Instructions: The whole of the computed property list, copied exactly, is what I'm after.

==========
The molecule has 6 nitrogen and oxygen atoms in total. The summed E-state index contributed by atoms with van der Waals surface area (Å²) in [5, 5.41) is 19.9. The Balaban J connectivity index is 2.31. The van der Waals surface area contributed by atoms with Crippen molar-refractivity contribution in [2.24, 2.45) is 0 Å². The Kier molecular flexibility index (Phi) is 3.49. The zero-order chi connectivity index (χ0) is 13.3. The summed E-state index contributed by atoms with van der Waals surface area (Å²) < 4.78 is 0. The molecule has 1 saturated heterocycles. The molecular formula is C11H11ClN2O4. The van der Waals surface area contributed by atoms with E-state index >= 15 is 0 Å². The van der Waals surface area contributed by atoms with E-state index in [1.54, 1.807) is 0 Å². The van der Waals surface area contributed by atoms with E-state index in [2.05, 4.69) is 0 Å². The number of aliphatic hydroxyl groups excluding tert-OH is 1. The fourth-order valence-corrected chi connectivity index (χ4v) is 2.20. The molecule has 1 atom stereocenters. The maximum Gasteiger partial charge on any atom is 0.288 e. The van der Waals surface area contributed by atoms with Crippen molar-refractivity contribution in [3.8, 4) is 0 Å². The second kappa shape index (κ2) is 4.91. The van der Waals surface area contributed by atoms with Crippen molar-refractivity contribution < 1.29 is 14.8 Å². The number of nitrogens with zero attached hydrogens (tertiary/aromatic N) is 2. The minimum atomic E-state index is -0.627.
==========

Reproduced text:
The molecule has 6 nitrogen and oxygen atoms in total. The summed E-state index contributed by atoms with van der Waals surface area (Å²) in [5, 5.41) is 19.9. The Balaban J connectivity index is 2.31. The van der Waals surface area contributed by atoms with Crippen molar-refractivity contribution in [2.24, 2.45) is 0 Å². The Kier molecular flexibility index (Phi) is 3.49. The zero-order chi connectivity index (χ0) is 13.3. The summed E-state index contributed by atoms with van der Waals surface area (Å²) < 4.78 is 0. The molecule has 1 saturated heterocycles. The molecular formula is C11H11ClN2O4. The van der Waals surface area contributed by atoms with E-state index >= 15 is 0 Å². The van der Waals surface area contributed by atoms with E-state index in [1.54, 1.807) is 0 Å². The van der Waals surface area contributed by atoms with E-state index in [2.05, 4.69) is 0 Å². The number of aliphatic hydroxyl groups excluding tert-OH is 1. The fourth-order valence-corrected chi connectivity index (χ4v) is 2.20. The molecule has 1 atom stereocenters. The maximum Gasteiger partial charge on any atom is 0.288 e. The van der Waals surface area contributed by atoms with Crippen molar-refractivity contribution in [3.8, 4) is 0 Å². The second kappa shape index (κ2) is 4.91. The van der Waals surface area contributed by atoms with Crippen molar-refractivity contribution < 1.29 is 14.8 Å². The number of nitrogens with zero attached hydrogens (tertiary/aromatic N) is 2. The minimum atomic E-state index is -0.627.